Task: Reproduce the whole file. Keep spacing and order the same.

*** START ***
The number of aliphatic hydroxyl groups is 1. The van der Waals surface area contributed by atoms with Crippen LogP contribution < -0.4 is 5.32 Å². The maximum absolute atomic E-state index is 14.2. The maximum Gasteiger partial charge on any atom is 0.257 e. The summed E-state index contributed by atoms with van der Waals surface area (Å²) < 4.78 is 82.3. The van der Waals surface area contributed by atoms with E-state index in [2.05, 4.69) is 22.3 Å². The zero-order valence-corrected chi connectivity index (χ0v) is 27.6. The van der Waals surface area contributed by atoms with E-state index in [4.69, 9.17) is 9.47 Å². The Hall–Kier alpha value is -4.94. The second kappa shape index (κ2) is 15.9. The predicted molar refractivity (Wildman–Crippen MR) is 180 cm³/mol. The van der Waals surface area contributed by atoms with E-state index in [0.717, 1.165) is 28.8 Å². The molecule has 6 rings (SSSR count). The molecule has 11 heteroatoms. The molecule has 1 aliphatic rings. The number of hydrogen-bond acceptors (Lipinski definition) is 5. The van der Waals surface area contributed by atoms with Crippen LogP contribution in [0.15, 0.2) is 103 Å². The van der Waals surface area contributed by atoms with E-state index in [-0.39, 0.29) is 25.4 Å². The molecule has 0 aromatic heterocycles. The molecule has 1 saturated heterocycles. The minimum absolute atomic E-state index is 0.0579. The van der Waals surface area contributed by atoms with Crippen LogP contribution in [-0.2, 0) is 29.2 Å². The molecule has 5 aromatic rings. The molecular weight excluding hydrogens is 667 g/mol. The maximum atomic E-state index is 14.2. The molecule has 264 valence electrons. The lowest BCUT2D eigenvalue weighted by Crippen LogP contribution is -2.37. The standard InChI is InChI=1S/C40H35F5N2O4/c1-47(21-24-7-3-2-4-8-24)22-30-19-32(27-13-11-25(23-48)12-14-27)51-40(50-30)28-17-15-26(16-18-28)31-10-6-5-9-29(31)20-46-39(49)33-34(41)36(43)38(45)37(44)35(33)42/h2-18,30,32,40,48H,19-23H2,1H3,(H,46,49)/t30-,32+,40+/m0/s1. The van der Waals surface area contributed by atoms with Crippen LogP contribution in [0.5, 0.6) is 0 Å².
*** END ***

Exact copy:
The number of aliphatic hydroxyl groups is 1. The van der Waals surface area contributed by atoms with Crippen LogP contribution < -0.4 is 5.32 Å². The maximum absolute atomic E-state index is 14.2. The maximum Gasteiger partial charge on any atom is 0.257 e. The summed E-state index contributed by atoms with van der Waals surface area (Å²) < 4.78 is 82.3. The van der Waals surface area contributed by atoms with E-state index in [2.05, 4.69) is 22.3 Å². The zero-order valence-corrected chi connectivity index (χ0v) is 27.6. The van der Waals surface area contributed by atoms with E-state index in [4.69, 9.17) is 9.47 Å². The Hall–Kier alpha value is -4.94. The second kappa shape index (κ2) is 15.9. The predicted molar refractivity (Wildman–Crippen MR) is 180 cm³/mol. The van der Waals surface area contributed by atoms with E-state index in [0.717, 1.165) is 28.8 Å². The molecule has 6 rings (SSSR count). The molecule has 11 heteroatoms. The molecule has 1 aliphatic rings. The number of hydrogen-bond acceptors (Lipinski definition) is 5. The van der Waals surface area contributed by atoms with Crippen LogP contribution in [0.15, 0.2) is 103 Å². The van der Waals surface area contributed by atoms with E-state index in [-0.39, 0.29) is 25.4 Å². The molecule has 0 aromatic heterocycles. The molecule has 1 saturated heterocycles. The minimum absolute atomic E-state index is 0.0579. The van der Waals surface area contributed by atoms with Crippen LogP contribution in [-0.2, 0) is 29.2 Å². The molecule has 5 aromatic rings. The molecular weight excluding hydrogens is 667 g/mol. The maximum atomic E-state index is 14.2. The molecule has 264 valence electrons. The lowest BCUT2D eigenvalue weighted by Crippen LogP contribution is -2.37. The standard InChI is InChI=1S/C40H35F5N2O4/c1-47(21-24-7-3-2-4-8-24)22-30-19-32(27-13-11-25(23-48)12-14-27)51-40(50-30)28-17-15-26(16-18-28)31-10-6-5-9-29(31)20-46-39(49)33-34(41)36(43)38(45)37(44)35(33)42/h2-18,30,32,40,48H,19-23H2,1H3,(H,46,49)/t30-,32+,40+/m0/s1. The van der Waals surface area contributed by atoms with Crippen LogP contribution in [0.5, 0.6) is 0 Å².